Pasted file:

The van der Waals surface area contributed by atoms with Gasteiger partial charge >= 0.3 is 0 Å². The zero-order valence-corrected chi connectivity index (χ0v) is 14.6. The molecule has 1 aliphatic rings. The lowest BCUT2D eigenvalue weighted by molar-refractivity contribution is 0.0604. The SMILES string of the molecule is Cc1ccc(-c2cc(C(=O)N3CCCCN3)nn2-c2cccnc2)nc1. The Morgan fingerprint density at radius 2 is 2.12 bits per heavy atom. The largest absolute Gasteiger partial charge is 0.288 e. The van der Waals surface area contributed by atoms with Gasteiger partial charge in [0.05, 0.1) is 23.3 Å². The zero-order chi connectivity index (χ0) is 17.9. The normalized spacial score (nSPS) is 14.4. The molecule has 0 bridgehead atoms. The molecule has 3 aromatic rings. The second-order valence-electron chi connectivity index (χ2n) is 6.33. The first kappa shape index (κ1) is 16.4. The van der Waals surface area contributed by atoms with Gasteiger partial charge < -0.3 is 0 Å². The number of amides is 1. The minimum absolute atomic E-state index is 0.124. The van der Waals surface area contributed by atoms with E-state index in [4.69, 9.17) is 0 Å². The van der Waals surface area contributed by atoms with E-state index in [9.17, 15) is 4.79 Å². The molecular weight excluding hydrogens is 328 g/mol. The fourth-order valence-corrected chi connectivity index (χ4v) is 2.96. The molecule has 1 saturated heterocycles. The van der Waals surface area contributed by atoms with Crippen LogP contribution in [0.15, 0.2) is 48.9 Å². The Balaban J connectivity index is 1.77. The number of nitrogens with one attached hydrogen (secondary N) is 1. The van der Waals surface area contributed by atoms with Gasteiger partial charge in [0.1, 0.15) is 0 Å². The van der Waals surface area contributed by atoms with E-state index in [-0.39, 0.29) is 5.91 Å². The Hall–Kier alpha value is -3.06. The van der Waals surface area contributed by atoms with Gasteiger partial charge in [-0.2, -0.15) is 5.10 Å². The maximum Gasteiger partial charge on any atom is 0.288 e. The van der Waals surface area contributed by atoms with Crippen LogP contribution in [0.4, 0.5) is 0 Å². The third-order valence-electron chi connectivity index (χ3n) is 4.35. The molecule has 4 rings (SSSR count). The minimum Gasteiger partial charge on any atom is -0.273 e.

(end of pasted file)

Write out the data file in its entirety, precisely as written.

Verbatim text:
The van der Waals surface area contributed by atoms with Gasteiger partial charge >= 0.3 is 0 Å². The zero-order valence-corrected chi connectivity index (χ0v) is 14.6. The molecule has 1 aliphatic rings. The lowest BCUT2D eigenvalue weighted by molar-refractivity contribution is 0.0604. The SMILES string of the molecule is Cc1ccc(-c2cc(C(=O)N3CCCCN3)nn2-c2cccnc2)nc1. The Morgan fingerprint density at radius 2 is 2.12 bits per heavy atom. The largest absolute Gasteiger partial charge is 0.288 e. The van der Waals surface area contributed by atoms with Gasteiger partial charge in [0.05, 0.1) is 23.3 Å². The zero-order chi connectivity index (χ0) is 17.9. The normalized spacial score (nSPS) is 14.4. The molecule has 0 bridgehead atoms. The molecule has 3 aromatic rings. The second-order valence-electron chi connectivity index (χ2n) is 6.33. The first kappa shape index (κ1) is 16.4. The van der Waals surface area contributed by atoms with Gasteiger partial charge < -0.3 is 0 Å². The number of amides is 1. The minimum absolute atomic E-state index is 0.124. The van der Waals surface area contributed by atoms with E-state index in [4.69, 9.17) is 0 Å². The van der Waals surface area contributed by atoms with E-state index in [9.17, 15) is 4.79 Å². The molecular weight excluding hydrogens is 328 g/mol. The fourth-order valence-corrected chi connectivity index (χ4v) is 2.96. The molecule has 1 saturated heterocycles. The van der Waals surface area contributed by atoms with Crippen LogP contribution in [0.15, 0.2) is 48.9 Å². The Balaban J connectivity index is 1.77. The number of nitrogens with one attached hydrogen (secondary N) is 1. The van der Waals surface area contributed by atoms with Gasteiger partial charge in [0.1, 0.15) is 0 Å². The van der Waals surface area contributed by atoms with E-state index in [-0.39, 0.29) is 5.91 Å². The Hall–Kier alpha value is -3.06. The van der Waals surface area contributed by atoms with Gasteiger partial charge in [-0.2, -0.15) is 5.10 Å². The maximum Gasteiger partial charge on any atom is 0.288 e. The van der Waals surface area contributed by atoms with Crippen LogP contribution in [0.4, 0.5) is 0 Å². The third-order valence-electron chi connectivity index (χ3n) is 4.35. The molecule has 4 rings (SSSR count). The minimum Gasteiger partial charge on any atom is -0.273 e.